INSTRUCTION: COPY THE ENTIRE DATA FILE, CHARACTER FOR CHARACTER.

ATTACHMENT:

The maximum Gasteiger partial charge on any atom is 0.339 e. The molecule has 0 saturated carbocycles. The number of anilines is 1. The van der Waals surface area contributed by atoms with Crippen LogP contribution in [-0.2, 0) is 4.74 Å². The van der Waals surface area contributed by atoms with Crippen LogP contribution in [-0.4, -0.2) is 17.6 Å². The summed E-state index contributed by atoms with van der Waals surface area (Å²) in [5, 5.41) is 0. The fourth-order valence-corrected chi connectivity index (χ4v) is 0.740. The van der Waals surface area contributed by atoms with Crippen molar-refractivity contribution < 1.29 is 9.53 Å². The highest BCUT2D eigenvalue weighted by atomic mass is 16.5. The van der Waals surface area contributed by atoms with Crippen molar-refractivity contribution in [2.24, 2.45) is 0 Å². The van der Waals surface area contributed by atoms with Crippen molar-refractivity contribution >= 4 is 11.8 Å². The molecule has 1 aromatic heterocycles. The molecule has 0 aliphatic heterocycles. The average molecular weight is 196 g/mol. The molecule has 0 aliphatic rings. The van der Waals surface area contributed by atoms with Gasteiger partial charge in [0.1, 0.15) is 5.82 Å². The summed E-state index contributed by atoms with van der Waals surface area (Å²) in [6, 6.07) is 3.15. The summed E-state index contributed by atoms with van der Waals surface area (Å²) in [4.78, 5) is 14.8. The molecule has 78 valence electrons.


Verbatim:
The maximum Gasteiger partial charge on any atom is 0.339 e. The molecule has 0 saturated carbocycles. The number of anilines is 1. The van der Waals surface area contributed by atoms with Crippen LogP contribution in [-0.2, 0) is 4.74 Å². The van der Waals surface area contributed by atoms with Crippen LogP contribution in [-0.4, -0.2) is 17.6 Å². The summed E-state index contributed by atoms with van der Waals surface area (Å²) in [5, 5.41) is 0. The fourth-order valence-corrected chi connectivity index (χ4v) is 0.740. The van der Waals surface area contributed by atoms with Crippen molar-refractivity contribution < 1.29 is 9.53 Å². The highest BCUT2D eigenvalue weighted by atomic mass is 16.5. The van der Waals surface area contributed by atoms with Crippen molar-refractivity contribution in [2.24, 2.45) is 0 Å². The van der Waals surface area contributed by atoms with Crippen molar-refractivity contribution >= 4 is 11.8 Å². The molecule has 1 aromatic heterocycles. The molecule has 0 aliphatic heterocycles. The average molecular weight is 196 g/mol. The molecule has 0 aliphatic rings. The van der Waals surface area contributed by atoms with Gasteiger partial charge in [0.1, 0.15) is 5.82 Å². The summed E-state index contributed by atoms with van der Waals surface area (Å²) in [6, 6.07) is 3.15. The summed E-state index contributed by atoms with van der Waals surface area (Å²) in [4.78, 5) is 14.8. The molecule has 78 valence electrons.